An MMA Christmas: 12 Fights We Want Santa to Bring Us in 2018

By Eric Stinton Dec 26, 2017
Every year the same question burns in our minds: what do we want for Christmas? For us MMA fans, the answer is always pretty simple. We want more great fights.

There were a number of great ones in 2017. Justin Gaethje was involved in a couple of classics against Michael Johnson and Eddie Alvarez, Yancy Medeiros and Alex Oliveira put on a scrap for the ages, and T.J. Dillashaw and Cody Garbrandt put on a hell of a show as well. That’s to say nothing of the memorably one-sided performances as well, from Rose Namajunas’ dismantling of longtime champ Joanna Jedrzejczyk, Darren Till’s coming out party against Donald Cerrone, Francis Ngannou’s near-beheading of Alistair Overeem, Robert Whittaker’s molly-whopping of Ronaldo Souza, or either of Max Holloway’s wins over Jose Aldo. And that’s just the start; there are dozens more fights that could be mentioned here.

On this most festive time of the year, a week away from 2018, here is our Christmas list of fights we want Old Saint Nick to bring us, one for each weight class.

Heavyweight: Stipe Miocic vs. Cain Velasquez

The heavyweight division is in need of some holiday cheer. Champion Miocic fought only once in 2017, a first round finish of Junior dos Santos in May. While Francis Ngannou shouldered most of the division’s best moments this year, solidifying his spot as the marquee up-and-coming heavyweight, there was a noticeable absence of former champion Velasquez. Once pegged as the next capital-G Great heavyweight, Velasquez has now fought only twice in the last 4 years. If Miocic can get past Ngannou in January, it would give him the all-time title defense record for the UFC heavyweight division. That would put him in rarified air by itself, but a matchup against Velasquez would give Miocic an opportunity to put him in the GOAT discussion in an undeniable way. It would be cool to see greatness fulfilled like that.

Light Heavyweight: Daniel Cormier vs. Volkan Oezdemir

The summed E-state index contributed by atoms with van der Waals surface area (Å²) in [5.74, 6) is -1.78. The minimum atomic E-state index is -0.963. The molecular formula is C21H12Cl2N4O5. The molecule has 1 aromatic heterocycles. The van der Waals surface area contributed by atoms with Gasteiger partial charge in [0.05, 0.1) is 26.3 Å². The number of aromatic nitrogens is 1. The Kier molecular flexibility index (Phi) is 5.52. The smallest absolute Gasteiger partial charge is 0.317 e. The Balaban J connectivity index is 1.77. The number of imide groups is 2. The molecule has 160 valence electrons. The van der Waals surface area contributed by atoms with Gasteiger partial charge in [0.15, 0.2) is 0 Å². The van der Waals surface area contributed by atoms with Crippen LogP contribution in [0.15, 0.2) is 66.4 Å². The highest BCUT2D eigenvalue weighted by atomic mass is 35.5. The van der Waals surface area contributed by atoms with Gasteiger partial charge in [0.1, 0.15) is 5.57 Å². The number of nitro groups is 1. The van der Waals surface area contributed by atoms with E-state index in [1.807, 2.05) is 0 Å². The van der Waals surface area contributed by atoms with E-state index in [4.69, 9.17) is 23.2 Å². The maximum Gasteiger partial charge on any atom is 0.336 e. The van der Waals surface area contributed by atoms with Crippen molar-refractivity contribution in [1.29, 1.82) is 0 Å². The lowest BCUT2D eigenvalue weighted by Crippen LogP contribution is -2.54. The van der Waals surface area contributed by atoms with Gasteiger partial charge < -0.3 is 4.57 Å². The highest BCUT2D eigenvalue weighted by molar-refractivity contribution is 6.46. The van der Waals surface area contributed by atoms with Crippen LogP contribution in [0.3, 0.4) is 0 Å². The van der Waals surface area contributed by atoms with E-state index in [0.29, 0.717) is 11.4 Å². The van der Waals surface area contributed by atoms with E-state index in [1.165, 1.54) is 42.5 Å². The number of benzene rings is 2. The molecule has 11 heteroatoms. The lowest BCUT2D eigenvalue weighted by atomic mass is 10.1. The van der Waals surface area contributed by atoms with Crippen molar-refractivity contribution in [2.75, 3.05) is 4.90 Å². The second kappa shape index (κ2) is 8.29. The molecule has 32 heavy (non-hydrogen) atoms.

I know this fight is already booked, but hear me out. Would anyone really be surprised if -- knock on wood -- something came up between now and Jan. 20? I won’t say the “I” word (hint: it ends in “jury”), but you’re probably picking up what I’m putting down. Santa needs to make sure this fights happens as planned. The division is still reeling from the drug-fueled cameos of Jon Jones, and this is one of the most interesting and exciting matchups there is that isn’t a rematch. For Cormier, it’s a chance to move on from the stain of the No Contest knockout he suffered this past July, and for Oezdemir it’s a chance to complete one of the unlikeliest title runs of all time. With Alexander Gustafsson waiting in the wings, the next title fight will surely be one of the most anticipated matchups of the year regardless of who wins.

Middleweight: Robert Whittaker vs. Kelvin Gastelum

There are a bunch of dope possible matchups in the middleweight division right now. With Whittaker rightfully promoted to the undisputed champion and the same murderer’s row of contenders licking their chops to take the title from him, 2018 should be a spectacular year for 185 pounders. So this was a tough call to make, especially since Whittaker getting past Luke Rockhold in February is no guarantee. Think about it like this, though: three of the four men involved in the last three middleweight title fights – aside from the interim title fight – were older than 35. Rockhold, the outlier, is an old 33, too. All that to say, it would be awesome to watch two young guns, both under 30, fight for the title. On top of that, they are both exciting standup artists and former welterweights, adding some narrative drama to the mix.

Welterweight: Georges St. Pierre vs. Tyron Woodley

Welterweight continues to be one of the more dynamic divisions, but it’s in a state of plateau in some ways. Woodley has not faced any real adversity since winning the title outside of his fights with Stephen Thompson, and nobody is trying to see round 3 of that matchup. Thompson is still in the mix, however, alongside Rafael dos Anjos and Colby Covington, with Jorge Masvidal, Darren Till, Santiago Ponzinibbio and Kamaru Usman not much farther behind them. The point is, there is a lot of sorting out to be done to figure out the next rightful title challenger. In the meantime, a contest between the dominant champion of today and the most dominant champion of all time is undeniably titillating. It’s the rare fight that has almost no downside. If Woodley wins, it would be a huge boost to his legacy, and would do little to hurt St. Pierre’s. If St. Pierre wins, it would make the case for him as the pound-for-pound GOAT that much harder to deny, and there’s no shame in losing to that kind of fighter if you’re Woodley.

Lightweight: Conor McGregor vs. Justin Gaethje

Let’s be honest: regardless how you feel about “The Notorious One,” you want to see him back in the Octagon. In a less choosy Christmas wish, I’d simply ask for McGregor to return to MMA competition against anyone, and frankly there are a number of great matchups waiting for him, starting with interim champion Tony Ferguson. Yet if I’m being extra honest, who would make for the most exciting fight for McGregor? None other than “The Highlight,” who accounted for a large portion of all Fight of the Year contenders this year. The pre-fight buildup would be fun, the fight itself would be entertaining -- and there would be dozens of great fights remaining for both of them, win or lose.

Featherweight: Max Holloway vs. Frankie Edgar